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Therion | Deggial | review | metal | Lollipop


Deggial (Nuclear Blast)
by Martin Popoff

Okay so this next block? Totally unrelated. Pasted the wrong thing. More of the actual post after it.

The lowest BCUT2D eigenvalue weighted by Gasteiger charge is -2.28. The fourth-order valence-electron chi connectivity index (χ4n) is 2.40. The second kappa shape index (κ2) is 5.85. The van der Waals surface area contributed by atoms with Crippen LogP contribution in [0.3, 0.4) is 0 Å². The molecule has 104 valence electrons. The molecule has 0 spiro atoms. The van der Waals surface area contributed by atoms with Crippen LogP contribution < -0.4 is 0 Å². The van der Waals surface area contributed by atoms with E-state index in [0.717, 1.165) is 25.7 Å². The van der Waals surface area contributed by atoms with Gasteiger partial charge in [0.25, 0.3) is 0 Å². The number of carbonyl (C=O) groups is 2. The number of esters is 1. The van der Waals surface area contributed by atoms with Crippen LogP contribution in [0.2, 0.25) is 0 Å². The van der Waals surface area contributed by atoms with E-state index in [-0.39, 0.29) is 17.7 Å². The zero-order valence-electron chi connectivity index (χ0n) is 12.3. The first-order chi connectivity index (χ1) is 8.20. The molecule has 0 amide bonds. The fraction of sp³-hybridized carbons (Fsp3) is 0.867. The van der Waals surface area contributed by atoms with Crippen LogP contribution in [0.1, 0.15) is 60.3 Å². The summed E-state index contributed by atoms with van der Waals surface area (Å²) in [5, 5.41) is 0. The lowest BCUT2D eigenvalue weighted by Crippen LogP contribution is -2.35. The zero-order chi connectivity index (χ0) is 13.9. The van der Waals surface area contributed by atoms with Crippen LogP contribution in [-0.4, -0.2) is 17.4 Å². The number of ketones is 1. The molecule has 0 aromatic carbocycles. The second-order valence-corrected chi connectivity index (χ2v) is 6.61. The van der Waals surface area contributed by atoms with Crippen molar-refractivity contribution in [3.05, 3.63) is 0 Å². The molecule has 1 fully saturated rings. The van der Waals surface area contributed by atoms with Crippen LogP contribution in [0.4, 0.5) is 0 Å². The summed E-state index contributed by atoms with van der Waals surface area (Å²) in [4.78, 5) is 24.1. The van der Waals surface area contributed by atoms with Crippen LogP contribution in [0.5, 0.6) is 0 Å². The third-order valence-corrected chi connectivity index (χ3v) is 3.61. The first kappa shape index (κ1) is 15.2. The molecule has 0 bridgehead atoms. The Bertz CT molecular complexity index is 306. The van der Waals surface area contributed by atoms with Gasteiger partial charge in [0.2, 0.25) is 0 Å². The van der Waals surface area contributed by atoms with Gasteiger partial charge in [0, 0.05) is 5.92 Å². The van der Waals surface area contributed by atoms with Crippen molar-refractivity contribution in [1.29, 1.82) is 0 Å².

Therion mastermind Christofer Johnsson has spent the second half of his ten year career thus far merging the worlds of metal and classical in an uncompromising fashion that's taken the band far from other genres that propose the idea (such as power metal or prog or the slapdash duct-tapings of Yngwie and Metallica). Deggial is the man's boldest move yet, Johnsson assembling a team of 27 musicians to pull it off, this time including brass and woodwinds in the mix, along with his signature strings and operatics. Also new is the '80s metal accessibility of the riffs, Johnsson going for a clean-burning throwback to his core faves (Accept, Scorpions, Maiden), for mid-metal grooves and wide-open spaces. The synthesis of the two disciplines is highly musical, as usual quite creepy and Wagnerian, moreso given the various esoteric disciplines addressed, the core concept being ancient Arabic beliefs about the coming of an anti-messiah called Deggial who'll replace the gods with man, a sort of Nietzchean message which runs through a lot of Therion's lyrics. The key to this unique band: the metal and the classical are fully integrated, written and built simultaneously, resulting in true headbanging classical music without gaudy seams. Note: Look for Hansi from Blind Guardian guest vocalizing on "Flesh of the Gods," featuring one of the most elegant and stirring metal-metal breaks in years, plus a cover of Carl Orff's "O Fortuna."


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